As cable operators mull their role in the future of virtual reality, CableLabs is already playing its part, testing the technology for future distribution and bandwidth considerations and seeing how consumers are reacting to the wonders of immersive video.
Before CableLabs trotted out a bunch of demos to show the progress being made with DOCSIS 3.1, it also offered a glimpse of VR with some video running on Samsung Galaxy Note 4 paired to a Samsung Gear VR headset (pictured).
The demo, my first with this platform, provided an interesting experience as a flyover of New York did provide some of the desired sensations, the video (running at about 30 Mbps) still had that “screen door effect.” Very good, but not the experience that consumers will get with the new higher-end, self-contained platforms that are on the way.
Or maybe not. Steve Glennon, the principal architect for the advanced technology group, at CableLabs, noted that Samsung is working on a device that scrunches an insane-sounding 11K x 5K pixels into a 5.1-inch screen… by 2018.
In Glennon’s view, the only reason to pack so much detail into such a small screen is likely to be VR.
And he doesn’t believe VR will go mainstream until all the headsets are wireless.
As VR makes its way into the mainstream, CableLabs is also noodling other roles it could play, and one area of potential interest is helping to standardize interfaces for VR, Glennon said.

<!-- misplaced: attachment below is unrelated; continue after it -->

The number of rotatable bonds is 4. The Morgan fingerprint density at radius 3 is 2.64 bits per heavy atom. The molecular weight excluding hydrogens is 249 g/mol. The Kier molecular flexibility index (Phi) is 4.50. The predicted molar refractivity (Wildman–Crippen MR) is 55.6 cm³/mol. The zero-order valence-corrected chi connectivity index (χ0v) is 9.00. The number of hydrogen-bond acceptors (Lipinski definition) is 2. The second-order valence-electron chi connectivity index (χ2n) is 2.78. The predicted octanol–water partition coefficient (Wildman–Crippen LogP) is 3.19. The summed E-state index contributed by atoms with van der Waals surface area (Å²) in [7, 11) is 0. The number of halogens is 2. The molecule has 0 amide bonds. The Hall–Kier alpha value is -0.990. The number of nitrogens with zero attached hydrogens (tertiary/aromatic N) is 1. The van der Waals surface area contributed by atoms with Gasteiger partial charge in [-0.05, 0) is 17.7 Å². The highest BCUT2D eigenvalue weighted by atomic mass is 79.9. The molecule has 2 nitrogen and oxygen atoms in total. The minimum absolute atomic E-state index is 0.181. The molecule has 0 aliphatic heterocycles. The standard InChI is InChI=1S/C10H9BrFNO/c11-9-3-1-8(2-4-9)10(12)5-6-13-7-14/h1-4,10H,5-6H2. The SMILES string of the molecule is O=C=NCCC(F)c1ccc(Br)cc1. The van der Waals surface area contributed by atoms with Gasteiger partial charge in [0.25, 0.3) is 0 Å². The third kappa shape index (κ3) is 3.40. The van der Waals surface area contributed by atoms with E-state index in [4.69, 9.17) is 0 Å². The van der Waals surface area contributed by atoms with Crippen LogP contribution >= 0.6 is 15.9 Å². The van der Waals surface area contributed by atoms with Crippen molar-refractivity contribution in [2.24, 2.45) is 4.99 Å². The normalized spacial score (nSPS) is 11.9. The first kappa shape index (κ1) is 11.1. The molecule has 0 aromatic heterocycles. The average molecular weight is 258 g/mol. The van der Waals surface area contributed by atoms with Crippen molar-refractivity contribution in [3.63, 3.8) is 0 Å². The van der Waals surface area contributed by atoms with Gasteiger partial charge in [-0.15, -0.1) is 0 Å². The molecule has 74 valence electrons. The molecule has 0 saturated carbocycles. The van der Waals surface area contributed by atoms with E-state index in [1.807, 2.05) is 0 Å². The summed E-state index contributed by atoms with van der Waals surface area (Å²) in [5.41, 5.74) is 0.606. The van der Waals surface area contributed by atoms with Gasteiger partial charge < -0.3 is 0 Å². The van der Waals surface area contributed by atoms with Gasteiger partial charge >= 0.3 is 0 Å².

That’s obviously something CableLabs knows something about. After all, the “I” in the wildly successful DOCSIS platform stands for “interface.”
Glennon shared a few more thoughts about VR and cable’s role in it recently in this blog post.
As he explains: “You can’t talk about VR – you have to experience it.” And “you don’t really get it until you experience some good content in a good headset.”
It’s absolutely true. Like HDTV, seeing played a huge role in the believing.
I’ve toyed around with Google Cardboard, and it’s a nice entrée into the world of VR, but a taste of a higher-end experience like what I had at this week’s demo will have me coming back for more.
And it doesn’t look like I’m alone. CableLabs’ tabulated some results from its consumer demos and found that 57% said they “had to have it,” while 88% could see themselves using a head-mounted display within three years.
“So this seems overwhelmingly positive. There is the novelty factor to take into account, but we were surprised by how few expressed any discomfort and how positively regular people described the experience,” wrote Glennon, who knows a few things about adoption of new video technologies, having seen the flopping and floundering 3D TV has experienced through the years.